5 Reasons to Choose Lender Paid Mortgage Insurance No PMI Loans Over FHA 

Views: 55

Why No PMI Loans Are Stealing FHA’s Market Share for First Time Home Buyers Loans 

Getting a home loan with less than a 20% down payment is not difficult. It is a myth that you need to have that large of a down payment in most cases to buy a home. You may have seen or heard advertisements about no PMI loans as they are more available than ever. The mortgage with no PMI is a very desirable choice to successfully become a homeowner in 2018.

But if you do buy a home with less money down, you usually need to pay for mortgage insurance, which is referred to as PMI for conventional loans. PMI is insurance that pays back the lender if you default on the mortgage. There is a higher chance of default when you put down less than 20%. People with less skin in the game are more likely to walk away from their mortgage when things turns south financially.

lender paid pmi

The era for No PMI loans has returned with attractive Lender Paid Mortgage Insurance programs for first time house buyers.

People with lower credit scores and less than 20% down often turn to government backed FHA mortgages, which offer low down payments of 3.5% and the possibility of getting a home with only a 580-credit score. FHA loans have long been the go-to option for people with less money down and bad credit. But FHA home loans usually require mortgage insurance for the life of the loan, and this can get very expensive over time. The only option in most cases to escape mortgage insurance with an FHA mortgage is to refinance to a conventional loan.

But today, there are other mortgage programs out there that offer low down payments for people with low credit scores, and the PMI requirement may be waived for some people. These types of loan programs could steal market share from FHA.

One of the mortgage program options is the Affordable Loan Solution from the Bank of America. It is designed to be a cheaper option than the FHA program. This program has many benefits, one of them being the PMI requirement is often waived. This is one of the reasons why so many people are refinancing FHA loans to get rid of mortgage insurance.

Obviously, the appeal of having your PMI requirement waived is that your monthly payment will be lower. This new loan program is supported by Freddie Mac, so the borrower will not need to pay any type of mortgage insurance. This can save you $100 or $200 per month and is a big difference in your monthly payment.

To be eligible for the no PMI loan program with BofA, you need to have a 660-credit score and an income that is lower than the median income for the surrounding area.

Lender Paid PMI Loans

There are other options available to avoid paying PMI. Many mortgage companies offer lender paid PMI home loans, or LPMI loans. With an LPMI mortgage, you will pay a slightly higher interest rate to make up for not paying PMI. Lender paid mortgage insurance is not a new concept but the new lending versions continue to soar in popularity.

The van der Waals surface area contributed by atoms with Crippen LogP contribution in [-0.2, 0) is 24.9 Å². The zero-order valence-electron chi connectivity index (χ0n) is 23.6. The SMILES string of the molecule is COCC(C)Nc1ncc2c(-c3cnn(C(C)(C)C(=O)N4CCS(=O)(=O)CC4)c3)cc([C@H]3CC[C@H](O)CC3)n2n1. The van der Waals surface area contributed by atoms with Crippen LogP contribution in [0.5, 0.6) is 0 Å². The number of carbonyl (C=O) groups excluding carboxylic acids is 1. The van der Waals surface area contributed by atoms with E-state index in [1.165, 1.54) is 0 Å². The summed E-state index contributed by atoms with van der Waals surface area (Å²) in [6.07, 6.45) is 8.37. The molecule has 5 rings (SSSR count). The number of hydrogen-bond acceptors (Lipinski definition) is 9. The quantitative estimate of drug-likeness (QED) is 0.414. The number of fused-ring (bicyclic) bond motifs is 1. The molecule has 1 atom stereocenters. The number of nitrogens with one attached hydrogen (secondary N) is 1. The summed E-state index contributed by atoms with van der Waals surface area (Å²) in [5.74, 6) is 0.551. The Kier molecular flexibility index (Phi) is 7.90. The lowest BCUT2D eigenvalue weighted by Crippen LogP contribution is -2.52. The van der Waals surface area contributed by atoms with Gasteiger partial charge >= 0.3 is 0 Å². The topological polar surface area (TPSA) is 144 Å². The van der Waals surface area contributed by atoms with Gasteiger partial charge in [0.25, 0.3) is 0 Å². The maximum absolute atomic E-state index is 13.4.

You can expect a mortgage rate of .25% to .5% higher when compared to other home loans. Is this a good idea? There are several factors to consider.

On the positive side, you will have a lower monthly payment with no PMI to worry about. If you have a loan of $200,000, you may save $60 or more each month with your LPMI loan.

Second, you do not need to put 20% down, so your upfront costs will be less. You may be able to put down only 3% or 5%. FHA loans require 3.5%, but they always require mortgage insurance.

On the negative side, always remember that an LPMI loan will have a higher rate. If you plan to sell your home within three or seven years, paying a higher interest rate may not be that important. But if you hold the home for 10 years or longer, you will pay more in interest than you saved by having PMI waived.

Also, keep in mind that interest rates are on the rise in 2018. The days of sub 4% 30-year fixed loans are gone for the foreseeable future. Rates in 2018 for these loans are in the range of 4.6%. So, if you get an LPMI loan, you will pay a premium on top of that higher interest rate. It would be wise to walk through what the costs of the LPMI loan will be over time, compared to your PMI costs. The LPMI option will certainly cost you more in 2018 and 2019 than in years’ past.

Last, LPMI loans cost you more if you have poor credit. The lower your score, the higher the rate you are going to pay. You might be able to buy down the interest rate by paying points up front, however.

How to Get Rid of PMI

Overall, there are more options today for mortgage loans with no mortgage insurance that compete with FHA. But whether you should get a conventional loan with no PMI, lender paid mortgage insurance, or an FHA loan is a complicated question. Go over the various options with your mortgage lender to determine which option will save you the most money over the short, medium and long term.